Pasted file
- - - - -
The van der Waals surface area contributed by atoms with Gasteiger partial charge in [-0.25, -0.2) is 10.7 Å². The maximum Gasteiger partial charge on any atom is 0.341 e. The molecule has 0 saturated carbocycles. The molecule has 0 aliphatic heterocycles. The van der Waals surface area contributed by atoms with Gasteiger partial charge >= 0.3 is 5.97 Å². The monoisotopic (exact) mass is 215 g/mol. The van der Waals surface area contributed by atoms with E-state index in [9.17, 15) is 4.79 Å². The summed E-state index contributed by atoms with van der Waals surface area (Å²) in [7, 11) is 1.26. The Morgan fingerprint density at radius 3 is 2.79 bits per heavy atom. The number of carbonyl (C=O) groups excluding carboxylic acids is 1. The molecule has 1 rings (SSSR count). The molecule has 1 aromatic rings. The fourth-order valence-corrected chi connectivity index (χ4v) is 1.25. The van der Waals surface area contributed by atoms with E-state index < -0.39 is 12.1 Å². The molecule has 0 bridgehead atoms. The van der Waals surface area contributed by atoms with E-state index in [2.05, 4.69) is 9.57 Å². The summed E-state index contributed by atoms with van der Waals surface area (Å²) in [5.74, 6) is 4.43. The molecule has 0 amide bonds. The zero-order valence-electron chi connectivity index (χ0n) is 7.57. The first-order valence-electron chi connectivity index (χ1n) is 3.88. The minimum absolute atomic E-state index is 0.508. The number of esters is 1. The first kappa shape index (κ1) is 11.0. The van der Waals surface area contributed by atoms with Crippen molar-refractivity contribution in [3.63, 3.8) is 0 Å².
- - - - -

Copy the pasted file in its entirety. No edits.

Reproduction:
The van der Waals surface area contributed by atoms with Gasteiger partial charge in [-0.25, -0.2) is 10.7 Å². The maximum Gasteiger partial charge on any atom is 0.341 e. The molecule has 0 saturated carbocycles. The molecule has 0 aliphatic heterocycles. The van der Waals surface area contributed by atoms with Gasteiger partial charge >= 0.3 is 5.97 Å². The monoisotopic (exact) mass is 215 g/mol. The van der Waals surface area contributed by atoms with E-state index in [9.17, 15) is 4.79 Å². The summed E-state index contributed by atoms with van der Waals surface area (Å²) in [7, 11) is 1.26. The Morgan fingerprint density at radius 3 is 2.79 bits per heavy atom. The number of carbonyl (C=O) groups excluding carboxylic acids is 1. The molecule has 1 rings (SSSR count). The molecule has 1 aromatic rings. The fourth-order valence-corrected chi connectivity index (χ4v) is 1.25. The van der Waals surface area contributed by atoms with E-state index < -0.39 is 12.1 Å². The molecule has 0 bridgehead atoms. The van der Waals surface area contributed by atoms with E-state index in [2.05, 4.69) is 9.57 Å². The summed E-state index contributed by atoms with van der Waals surface area (Å²) in [5.74, 6) is 4.43. The molecule has 0 amide bonds. The zero-order valence-electron chi connectivity index (χ0n) is 7.57. The first-order valence-electron chi connectivity index (χ1n) is 3.88. The minimum absolute atomic E-state index is 0.508. The number of esters is 1. The first kappa shape index (κ1) is 11.0. The van der Waals surface area contributed by atoms with Crippen molar-refractivity contribution in [3.63, 3.8) is 0 Å².